A reader fed up with her husband's "friendly" conversations asks Dr. Sherry to weight in.
You've seen celebrity clinical psychologist Dr. Sherry Blake, author of The Single Married Woman: True Stories of Why Women Feel All Alone in Their Marriages, keep the Braxton sisters calm on the hit show Braxton Family Values. Now it's your turn to sit in her chair...
I’ve been in a relationship for almost 13 years and we have been married for five. My problem is thar my husband is continuously inappropriately emailing his ex-girlfriends and starting conversations to catch up with them. This leads up to ‘I miss you’ and ‘how things would have been,’ type conversations, and sometimes he even tells them that he loves them. The first time was from 2010-2012, when he began an online relationship with one of his exes. They talked about their good old days and he stated that when he had his stroke a few years back no one was there for him. This is untrue; I was there every day in therapy and even had him released early from the rehab facility when he asked to come home. Throughout this time I was working two jobs to take care of our family because he lost his job, and he would constantly tells us that he hates us and refused to help around the house.
The second time this happened was earlier this year, when I walked passed the computer and saw an email saying ‘I miss you’ and I made him open it. He went on again to start a casual conversation, which again led up to him speaking of feelings for her and stating how he hates to use his ex-girlfriend when he discusses their status. I feel belittled by this, I have been the sole provider for our family of 10 for over a year now, and I feel unappreciated, we just started counseling again with our pastor and were asked what can be done to save our marriage, and I can't think of one thing. I have tried to keep lines of communication open, but he never wants to talk to me. I feel alone in our marriage and I am ready to just be by myself. I am lost and do not know what to do?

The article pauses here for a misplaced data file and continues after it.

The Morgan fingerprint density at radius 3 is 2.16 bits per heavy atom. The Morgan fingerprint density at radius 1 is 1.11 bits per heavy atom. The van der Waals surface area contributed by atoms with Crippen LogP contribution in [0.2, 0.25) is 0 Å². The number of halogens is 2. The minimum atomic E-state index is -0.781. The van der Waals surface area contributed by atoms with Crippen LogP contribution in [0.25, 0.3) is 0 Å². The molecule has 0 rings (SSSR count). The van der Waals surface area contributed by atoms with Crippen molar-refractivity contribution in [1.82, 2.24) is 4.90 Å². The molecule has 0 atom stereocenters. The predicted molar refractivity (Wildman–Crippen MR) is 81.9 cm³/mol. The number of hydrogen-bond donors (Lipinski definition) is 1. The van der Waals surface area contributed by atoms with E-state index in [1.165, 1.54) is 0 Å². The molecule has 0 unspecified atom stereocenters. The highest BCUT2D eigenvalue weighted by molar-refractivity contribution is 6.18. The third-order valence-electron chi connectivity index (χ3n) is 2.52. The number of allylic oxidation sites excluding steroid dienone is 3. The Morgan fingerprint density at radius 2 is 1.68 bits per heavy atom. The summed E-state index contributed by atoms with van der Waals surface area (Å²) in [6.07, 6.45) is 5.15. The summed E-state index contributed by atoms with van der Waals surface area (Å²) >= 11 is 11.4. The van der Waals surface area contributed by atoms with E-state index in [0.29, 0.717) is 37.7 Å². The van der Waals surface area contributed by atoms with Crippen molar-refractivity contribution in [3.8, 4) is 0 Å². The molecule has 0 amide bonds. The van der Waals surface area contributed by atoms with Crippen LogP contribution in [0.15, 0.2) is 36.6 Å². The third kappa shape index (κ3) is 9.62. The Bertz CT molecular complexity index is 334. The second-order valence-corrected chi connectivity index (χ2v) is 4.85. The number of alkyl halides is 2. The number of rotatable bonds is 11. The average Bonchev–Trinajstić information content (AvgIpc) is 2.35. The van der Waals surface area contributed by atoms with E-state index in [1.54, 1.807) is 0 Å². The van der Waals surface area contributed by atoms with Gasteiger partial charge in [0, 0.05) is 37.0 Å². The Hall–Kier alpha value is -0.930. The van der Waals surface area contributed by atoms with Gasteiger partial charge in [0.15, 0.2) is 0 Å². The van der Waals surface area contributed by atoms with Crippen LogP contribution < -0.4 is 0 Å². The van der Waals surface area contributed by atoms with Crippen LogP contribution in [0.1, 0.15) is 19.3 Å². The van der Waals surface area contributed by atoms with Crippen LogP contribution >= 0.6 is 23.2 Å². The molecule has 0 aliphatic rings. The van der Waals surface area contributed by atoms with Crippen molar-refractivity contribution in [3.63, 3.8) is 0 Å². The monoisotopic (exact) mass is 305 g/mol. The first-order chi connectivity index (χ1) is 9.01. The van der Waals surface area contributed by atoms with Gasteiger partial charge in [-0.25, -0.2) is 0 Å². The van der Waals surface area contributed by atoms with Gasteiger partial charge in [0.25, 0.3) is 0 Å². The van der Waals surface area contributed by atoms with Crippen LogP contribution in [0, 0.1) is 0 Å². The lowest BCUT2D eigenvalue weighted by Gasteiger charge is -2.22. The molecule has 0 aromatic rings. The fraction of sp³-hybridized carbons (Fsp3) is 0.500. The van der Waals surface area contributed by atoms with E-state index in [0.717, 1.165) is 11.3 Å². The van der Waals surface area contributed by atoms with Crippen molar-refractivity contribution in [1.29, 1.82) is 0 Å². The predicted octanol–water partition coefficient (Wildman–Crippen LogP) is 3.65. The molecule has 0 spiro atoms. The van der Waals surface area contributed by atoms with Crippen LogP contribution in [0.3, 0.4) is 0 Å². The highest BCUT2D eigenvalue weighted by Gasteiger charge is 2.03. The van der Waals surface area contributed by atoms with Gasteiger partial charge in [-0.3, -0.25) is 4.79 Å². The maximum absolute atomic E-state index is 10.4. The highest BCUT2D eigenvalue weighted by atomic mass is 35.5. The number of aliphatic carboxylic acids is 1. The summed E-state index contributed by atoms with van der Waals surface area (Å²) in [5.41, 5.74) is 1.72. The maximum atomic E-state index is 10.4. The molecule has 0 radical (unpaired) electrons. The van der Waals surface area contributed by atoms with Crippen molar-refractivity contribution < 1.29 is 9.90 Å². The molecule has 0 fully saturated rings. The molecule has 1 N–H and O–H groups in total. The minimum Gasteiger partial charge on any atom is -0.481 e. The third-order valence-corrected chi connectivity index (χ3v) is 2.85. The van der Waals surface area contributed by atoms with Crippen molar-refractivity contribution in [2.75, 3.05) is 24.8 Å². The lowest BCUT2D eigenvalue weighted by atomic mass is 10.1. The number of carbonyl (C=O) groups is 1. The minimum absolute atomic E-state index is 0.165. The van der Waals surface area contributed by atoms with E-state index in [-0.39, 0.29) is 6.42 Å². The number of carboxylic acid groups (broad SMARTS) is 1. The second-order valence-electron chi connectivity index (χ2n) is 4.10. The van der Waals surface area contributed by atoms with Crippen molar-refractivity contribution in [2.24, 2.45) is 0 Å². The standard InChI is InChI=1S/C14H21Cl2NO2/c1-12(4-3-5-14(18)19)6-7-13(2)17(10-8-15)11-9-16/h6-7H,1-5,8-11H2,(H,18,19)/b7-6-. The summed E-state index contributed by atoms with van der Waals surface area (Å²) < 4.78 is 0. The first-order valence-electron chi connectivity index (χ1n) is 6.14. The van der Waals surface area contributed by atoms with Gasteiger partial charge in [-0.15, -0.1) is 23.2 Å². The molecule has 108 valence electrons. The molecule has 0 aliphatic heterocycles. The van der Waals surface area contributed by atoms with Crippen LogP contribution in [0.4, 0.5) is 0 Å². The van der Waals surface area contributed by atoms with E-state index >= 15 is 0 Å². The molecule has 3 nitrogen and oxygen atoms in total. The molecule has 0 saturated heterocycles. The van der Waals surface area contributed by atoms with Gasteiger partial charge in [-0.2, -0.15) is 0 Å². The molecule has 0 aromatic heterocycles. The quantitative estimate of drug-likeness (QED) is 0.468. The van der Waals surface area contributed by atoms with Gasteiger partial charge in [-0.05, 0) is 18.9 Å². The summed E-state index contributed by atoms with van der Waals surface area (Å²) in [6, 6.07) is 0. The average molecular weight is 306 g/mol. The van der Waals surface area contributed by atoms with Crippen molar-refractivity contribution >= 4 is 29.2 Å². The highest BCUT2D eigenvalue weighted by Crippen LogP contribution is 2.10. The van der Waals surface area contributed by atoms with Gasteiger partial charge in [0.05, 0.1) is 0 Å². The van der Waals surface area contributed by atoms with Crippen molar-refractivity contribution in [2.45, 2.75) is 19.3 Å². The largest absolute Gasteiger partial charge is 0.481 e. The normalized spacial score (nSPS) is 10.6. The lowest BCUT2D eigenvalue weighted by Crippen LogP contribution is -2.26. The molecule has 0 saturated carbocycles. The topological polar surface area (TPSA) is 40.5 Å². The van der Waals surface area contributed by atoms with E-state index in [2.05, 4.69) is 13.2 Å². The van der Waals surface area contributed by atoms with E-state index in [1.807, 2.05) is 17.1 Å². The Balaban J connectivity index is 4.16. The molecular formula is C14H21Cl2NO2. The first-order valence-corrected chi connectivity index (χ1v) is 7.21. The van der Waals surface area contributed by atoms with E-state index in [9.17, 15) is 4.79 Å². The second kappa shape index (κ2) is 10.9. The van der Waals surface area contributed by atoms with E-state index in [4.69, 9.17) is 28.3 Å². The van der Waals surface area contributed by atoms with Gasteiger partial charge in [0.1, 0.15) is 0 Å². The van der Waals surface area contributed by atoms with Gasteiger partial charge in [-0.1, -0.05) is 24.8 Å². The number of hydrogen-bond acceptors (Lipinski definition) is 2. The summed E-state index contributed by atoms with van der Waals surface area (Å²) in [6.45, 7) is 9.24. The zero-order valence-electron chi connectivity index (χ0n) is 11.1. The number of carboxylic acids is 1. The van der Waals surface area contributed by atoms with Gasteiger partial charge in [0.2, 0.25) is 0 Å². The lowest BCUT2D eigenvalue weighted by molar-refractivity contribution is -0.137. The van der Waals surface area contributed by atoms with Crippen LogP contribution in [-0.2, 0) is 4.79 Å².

I can definitely understand how you would feel belittled and unappreciated. I am sure you also feel angry, hurt, used and abused. There is nothing like working your tush off to the bone while holding on emotionally, physically and financially by a thread to care for a loved one who is not appreciative and just down right disrespectful.
While you would be justified in being outraged and throwing in the towel, your situation may be more complicated than it seems. It is unclear from your question if your husband's inappropriate behaviors started before or after his stroke. If it’s after his stroke, his behaviors may be the result of a lost of cognitive functioning. Simply stated, he may have brain damage that interferes with his judgment, problem solving ability, reasoning skills, and other areas of his cognitive functioning. He may also lack the ability to quickly understand and process social cues. This often results in blurred interpersonal boundaries with inappropriate sexual overtones. When he stated that no one was there for him when he had his stroke, he may actually believe that due to possible memory lost. Regardless of when his behaviors started, something is seriously wrong herwe. Your husband needs a neuropsychological evaluation to determine his cognitive and psychological functioning level. This will also provide information regarding his ability to change his behaviors.
While some of his behaviors may be related to his stroke, this does not give him a pass on this. His behaviors are totally inappropriate. It is recommended that you seek individual therapy from a licensed psychologist with an understanding of neuropsychology and Individual therapy to help process your feelings as you prepare to make some tough decisions regarding your marriage. Regardless of your husband's choices, you deserve to be appreciated and have a sense of happiness. – Dr. Sherry
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